The height thing is just wrong. Groups of modern humans vary massively in height from an average of below 1.50m to almost 2.00m. Modern Dutch and Scandinavians man have an average height of over 1.82cm, (like the Dinka people of Sudan had 100 years ago), whereas modern okinawan men have an average height of around 169cm; both are healthy populations, the latter arguably more so. Dietary factors in childhood and genetics impact height, height is not evidence of good health, stunting is bad for you, but is something that occurs more often in farming societies than hunter-gatherers. Your paleolithic ancestors were not shorter than modern humans.

      The considerably smaller brains thing is just silly. The increase of size of the human brain occurred almost completely before the neolithic and, although the cooking of starches may have contributed, it is clear that our upper-palaeolithic ancestors were consuming diets that would be given a massive thumbs up by the modern paleo community. A thousand years ago, about half of the world’s population, probably including many of your ancestors, were still living non- or semi-agricultural livelihoods in non-state spaces, but they didn’t have notably smaller brains than their agricultural cousins and were generally healthier by some standards, less so by others. Your paleolithic ancestors did not have smaller brains than you.

      The lifespan thing is also very easy to refute. Hunter-gatherer lifestyles are… well.. dangerous, especially when humans reached a stage of dominance when they were fighting for limited resources with countless other hostile groups. As any paleo-archeologist can tell you, wild animals, mosquito-borne disease, starvation caused by resource competition and warfare were common deaths, heart disease, cancer and diabetes weren’t.

      Your ancestors in the Paleolithic era lived hard lives, but I’d wager the majority lived to at least the age of 40, to have given birth to and raised your next ancestor, some far older. I’d bet they all lived amazing lives and none suffered from dietary based ailments, except for a spot of starvation and food poisoning. Sorry if this seemed like a rant, I’m bored.

    4. Ptolemy, don’t take the nomenclature too seriously. Even if it were possible or remotely desirable, modern-day Paleo doesn’t involve living in a cave, scarfing medium-rare dinosaur haunch. Think of it as eating as close to nature as possible, versus the Standard American Diet of processed and/or junk food. For most of us it means eggs instead of cereal, meat and plenty of fresh vegetables instead pizza or pasta, an apple instead of apple pie. Get the picture?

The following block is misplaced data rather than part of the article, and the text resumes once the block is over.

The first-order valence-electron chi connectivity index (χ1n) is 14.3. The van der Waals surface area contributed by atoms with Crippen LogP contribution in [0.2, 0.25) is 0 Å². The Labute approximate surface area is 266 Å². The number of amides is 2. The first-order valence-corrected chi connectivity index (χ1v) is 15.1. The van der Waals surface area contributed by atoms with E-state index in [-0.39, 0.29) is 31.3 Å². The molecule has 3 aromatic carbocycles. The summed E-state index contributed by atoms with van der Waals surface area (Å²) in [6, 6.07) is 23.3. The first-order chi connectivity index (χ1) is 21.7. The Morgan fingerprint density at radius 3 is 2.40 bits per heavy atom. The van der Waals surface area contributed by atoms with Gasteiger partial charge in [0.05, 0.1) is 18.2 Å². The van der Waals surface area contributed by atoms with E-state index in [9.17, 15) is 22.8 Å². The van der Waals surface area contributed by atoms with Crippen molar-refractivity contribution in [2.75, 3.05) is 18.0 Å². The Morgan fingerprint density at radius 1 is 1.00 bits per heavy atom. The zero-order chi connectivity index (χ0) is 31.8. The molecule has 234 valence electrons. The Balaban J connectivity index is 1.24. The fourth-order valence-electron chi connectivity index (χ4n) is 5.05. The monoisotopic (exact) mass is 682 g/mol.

12. Just like in Asia, the culture believes that small feet are beautiful and will force them by wearing small wood shoes to stay small, in Europe back then they believe that obecety meant you had wealth and would eat to look fat because it gave you status.. I lived in both continents and that is what people told me.

  13. One of the reasons the ‘venus’ of Willendorf was so named, is that other figurines, with more ‘usual’ attractive attributes had been found nearby. There’s a mix in actual finds.

    While some clearly represent obese or pregnant women. I did see a recent thing on some of the figures. Their proportions were actually distorted in a way that suggested they may have been self portraits. The body foreshortened since they were made with little or no access to reflective surfaces. So the breasts and belly crowd the foreground, the faces are blank or stylized…

    1. This hypothesis doesn’t explain the the highly detailed back views or the intricate carving on the tops of some of the heads. Some Venuses are wearing woven bands of fabric that would not have been visible to the wearer – beneath the breasts, over the shoulders, across the back. The statuettes are carved in the round, and are anatomically correct at all angles. The lack of facial features may reflect an artistic canon rather than self-portraits by women who couldn’t see themselves. Also, the body proportions are very similar to those of women living today. For my honours thesis, I downloaded selfies of women from, sourced historical images of hunter-gatherer and subsistence farmer women, and collected images of Venuses. Both by eye, and by statistical analysis, the range of women’s body shapes and sizes is strikingly similar across the three groups. So, I’d disagree that the tubby Venuses represent distortions caused by a top-down distorted view.

  14. Mark, thank you for this post – I received a similar question while speaking at a conference this week and I’m going to send them this link 🙂